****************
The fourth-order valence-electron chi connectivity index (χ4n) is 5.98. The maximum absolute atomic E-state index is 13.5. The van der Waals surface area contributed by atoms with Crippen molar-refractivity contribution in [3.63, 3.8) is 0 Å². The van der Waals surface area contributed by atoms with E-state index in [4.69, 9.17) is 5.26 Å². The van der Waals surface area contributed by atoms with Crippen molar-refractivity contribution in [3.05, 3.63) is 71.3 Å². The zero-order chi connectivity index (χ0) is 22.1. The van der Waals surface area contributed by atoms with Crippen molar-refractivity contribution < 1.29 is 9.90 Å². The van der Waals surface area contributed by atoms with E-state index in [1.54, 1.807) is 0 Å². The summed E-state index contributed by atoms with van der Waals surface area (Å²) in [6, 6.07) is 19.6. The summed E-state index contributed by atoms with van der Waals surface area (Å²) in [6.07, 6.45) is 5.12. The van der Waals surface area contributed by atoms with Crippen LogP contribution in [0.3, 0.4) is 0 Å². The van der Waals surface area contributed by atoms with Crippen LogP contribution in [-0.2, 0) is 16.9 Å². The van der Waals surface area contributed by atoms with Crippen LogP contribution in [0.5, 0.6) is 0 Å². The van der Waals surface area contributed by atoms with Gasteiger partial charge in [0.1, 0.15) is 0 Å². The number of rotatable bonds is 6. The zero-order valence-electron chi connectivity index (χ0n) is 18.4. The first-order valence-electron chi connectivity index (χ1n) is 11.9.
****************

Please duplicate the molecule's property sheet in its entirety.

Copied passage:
The fourth-order valence-electron chi connectivity index (χ4n) is 5.98. The maximum absolute atomic E-state index is 13.5. The van der Waals surface area contributed by atoms with Crippen molar-refractivity contribution in [3.63, 3.8) is 0 Å². The van der Waals surface area contributed by atoms with E-state index in [4.69, 9.17) is 5.26 Å². The van der Waals surface area contributed by atoms with Crippen molar-refractivity contribution in [3.05, 3.63) is 71.3 Å². The zero-order chi connectivity index (χ0) is 22.1. The van der Waals surface area contributed by atoms with Crippen molar-refractivity contribution < 1.29 is 9.90 Å². The van der Waals surface area contributed by atoms with E-state index in [1.54, 1.807) is 0 Å². The summed E-state index contributed by atoms with van der Waals surface area (Å²) in [6, 6.07) is 19.6. The summed E-state index contributed by atoms with van der Waals surface area (Å²) in [6.07, 6.45) is 5.12. The van der Waals surface area contributed by atoms with Crippen LogP contribution in [0.3, 0.4) is 0 Å². The van der Waals surface area contributed by atoms with Crippen LogP contribution in [-0.2, 0) is 16.9 Å². The van der Waals surface area contributed by atoms with Crippen LogP contribution in [0.5, 0.6) is 0 Å². The van der Waals surface area contributed by atoms with Gasteiger partial charge in [0.1, 0.15) is 0 Å². The number of rotatable bonds is 6. The zero-order valence-electron chi connectivity index (χ0n) is 18.4. The first-order valence-electron chi connectivity index (χ1n) is 11.9.